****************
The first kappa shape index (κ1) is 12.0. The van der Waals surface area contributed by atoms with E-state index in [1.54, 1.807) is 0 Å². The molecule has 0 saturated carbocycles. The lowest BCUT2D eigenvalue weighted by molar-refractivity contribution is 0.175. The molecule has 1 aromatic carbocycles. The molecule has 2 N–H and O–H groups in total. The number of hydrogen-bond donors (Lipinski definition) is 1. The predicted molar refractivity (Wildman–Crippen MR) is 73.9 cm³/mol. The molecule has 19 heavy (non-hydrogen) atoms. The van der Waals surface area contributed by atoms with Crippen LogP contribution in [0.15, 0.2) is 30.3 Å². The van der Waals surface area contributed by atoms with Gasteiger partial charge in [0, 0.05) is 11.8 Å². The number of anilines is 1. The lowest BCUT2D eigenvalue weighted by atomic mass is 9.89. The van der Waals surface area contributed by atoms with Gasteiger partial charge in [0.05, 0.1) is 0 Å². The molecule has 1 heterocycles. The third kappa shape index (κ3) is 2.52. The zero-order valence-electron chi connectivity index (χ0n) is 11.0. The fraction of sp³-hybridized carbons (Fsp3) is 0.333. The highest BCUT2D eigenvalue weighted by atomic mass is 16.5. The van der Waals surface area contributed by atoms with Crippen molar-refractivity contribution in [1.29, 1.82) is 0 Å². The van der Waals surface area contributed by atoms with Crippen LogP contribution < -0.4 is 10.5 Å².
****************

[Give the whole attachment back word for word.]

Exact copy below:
The first kappa shape index (κ1) is 12.0. The van der Waals surface area contributed by atoms with E-state index in [1.54, 1.807) is 0 Å². The molecule has 0 saturated carbocycles. The lowest BCUT2D eigenvalue weighted by molar-refractivity contribution is 0.175. The molecule has 1 aromatic carbocycles. The molecule has 2 N–H and O–H groups in total. The number of hydrogen-bond donors (Lipinski definition) is 1. The predicted molar refractivity (Wildman–Crippen MR) is 73.9 cm³/mol. The molecule has 19 heavy (non-hydrogen) atoms. The van der Waals surface area contributed by atoms with Crippen LogP contribution in [0.15, 0.2) is 30.3 Å². The van der Waals surface area contributed by atoms with Gasteiger partial charge in [0, 0.05) is 11.8 Å². The number of anilines is 1. The lowest BCUT2D eigenvalue weighted by atomic mass is 9.89. The van der Waals surface area contributed by atoms with Gasteiger partial charge in [0.05, 0.1) is 0 Å². The molecule has 1 heterocycles. The third kappa shape index (κ3) is 2.52. The zero-order valence-electron chi connectivity index (χ0n) is 11.0. The fraction of sp³-hybridized carbons (Fsp3) is 0.333. The highest BCUT2D eigenvalue weighted by atomic mass is 16.5. The van der Waals surface area contributed by atoms with Crippen molar-refractivity contribution in [1.29, 1.82) is 0 Å². The van der Waals surface area contributed by atoms with Crippen LogP contribution < -0.4 is 10.5 Å².